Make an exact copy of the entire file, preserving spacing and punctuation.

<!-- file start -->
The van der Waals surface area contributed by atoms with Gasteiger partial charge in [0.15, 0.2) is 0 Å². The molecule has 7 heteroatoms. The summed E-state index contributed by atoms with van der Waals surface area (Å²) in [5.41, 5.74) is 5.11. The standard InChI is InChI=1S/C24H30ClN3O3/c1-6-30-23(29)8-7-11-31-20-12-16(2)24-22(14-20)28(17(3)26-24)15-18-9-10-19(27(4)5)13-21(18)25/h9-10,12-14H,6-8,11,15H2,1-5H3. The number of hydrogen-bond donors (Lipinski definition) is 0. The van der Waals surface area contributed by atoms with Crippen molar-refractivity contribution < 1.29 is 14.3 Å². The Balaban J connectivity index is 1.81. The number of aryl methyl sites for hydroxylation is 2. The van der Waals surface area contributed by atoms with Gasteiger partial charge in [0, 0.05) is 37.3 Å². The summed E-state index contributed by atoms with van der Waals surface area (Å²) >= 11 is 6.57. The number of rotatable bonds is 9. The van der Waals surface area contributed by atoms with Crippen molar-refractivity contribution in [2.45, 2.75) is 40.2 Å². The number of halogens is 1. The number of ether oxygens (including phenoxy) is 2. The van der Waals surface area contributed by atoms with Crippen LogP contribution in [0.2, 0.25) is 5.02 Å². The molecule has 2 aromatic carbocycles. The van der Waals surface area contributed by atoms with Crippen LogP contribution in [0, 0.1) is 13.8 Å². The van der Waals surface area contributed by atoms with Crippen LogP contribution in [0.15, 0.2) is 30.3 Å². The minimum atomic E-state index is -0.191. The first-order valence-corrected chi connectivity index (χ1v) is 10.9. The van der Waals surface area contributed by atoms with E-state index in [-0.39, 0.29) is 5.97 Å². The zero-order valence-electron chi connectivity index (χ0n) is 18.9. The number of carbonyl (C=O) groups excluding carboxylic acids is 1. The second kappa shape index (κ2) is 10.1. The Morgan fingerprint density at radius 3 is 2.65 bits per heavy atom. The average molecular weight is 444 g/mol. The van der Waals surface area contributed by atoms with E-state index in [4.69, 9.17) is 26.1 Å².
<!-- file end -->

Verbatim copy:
The van der Waals surface area contributed by atoms with Gasteiger partial charge in [0.15, 0.2) is 0 Å². The molecule has 7 heteroatoms. The summed E-state index contributed by atoms with van der Waals surface area (Å²) in [5.41, 5.74) is 5.11. The standard InChI is InChI=1S/C24H30ClN3O3/c1-6-30-23(29)8-7-11-31-20-12-16(2)24-22(14-20)28(17(3)26-24)15-18-9-10-19(27(4)5)13-21(18)25/h9-10,12-14H,6-8,11,15H2,1-5H3. The number of hydrogen-bond donors (Lipinski definition) is 0. The van der Waals surface area contributed by atoms with Crippen molar-refractivity contribution < 1.29 is 14.3 Å². The Balaban J connectivity index is 1.81. The number of aryl methyl sites for hydroxylation is 2. The van der Waals surface area contributed by atoms with Gasteiger partial charge in [0, 0.05) is 37.3 Å². The summed E-state index contributed by atoms with van der Waals surface area (Å²) >= 11 is 6.57. The number of rotatable bonds is 9. The van der Waals surface area contributed by atoms with Crippen molar-refractivity contribution in [2.45, 2.75) is 40.2 Å². The number of halogens is 1. The number of ether oxygens (including phenoxy) is 2. The van der Waals surface area contributed by atoms with Crippen LogP contribution in [0.2, 0.25) is 5.02 Å². The molecule has 2 aromatic carbocycles. The van der Waals surface area contributed by atoms with Crippen LogP contribution in [0, 0.1) is 13.8 Å². The van der Waals surface area contributed by atoms with Crippen LogP contribution in [0.15, 0.2) is 30.3 Å². The minimum atomic E-state index is -0.191. The first-order valence-corrected chi connectivity index (χ1v) is 10.9. The van der Waals surface area contributed by atoms with E-state index in [-0.39, 0.29) is 5.97 Å². The zero-order valence-electron chi connectivity index (χ0n) is 18.9. The number of carbonyl (C=O) groups excluding carboxylic acids is 1. The second kappa shape index (κ2) is 10.1. The Morgan fingerprint density at radius 3 is 2.65 bits per heavy atom. The average molecular weight is 444 g/mol. The van der Waals surface area contributed by atoms with E-state index in [4.69, 9.17) is 26.1 Å².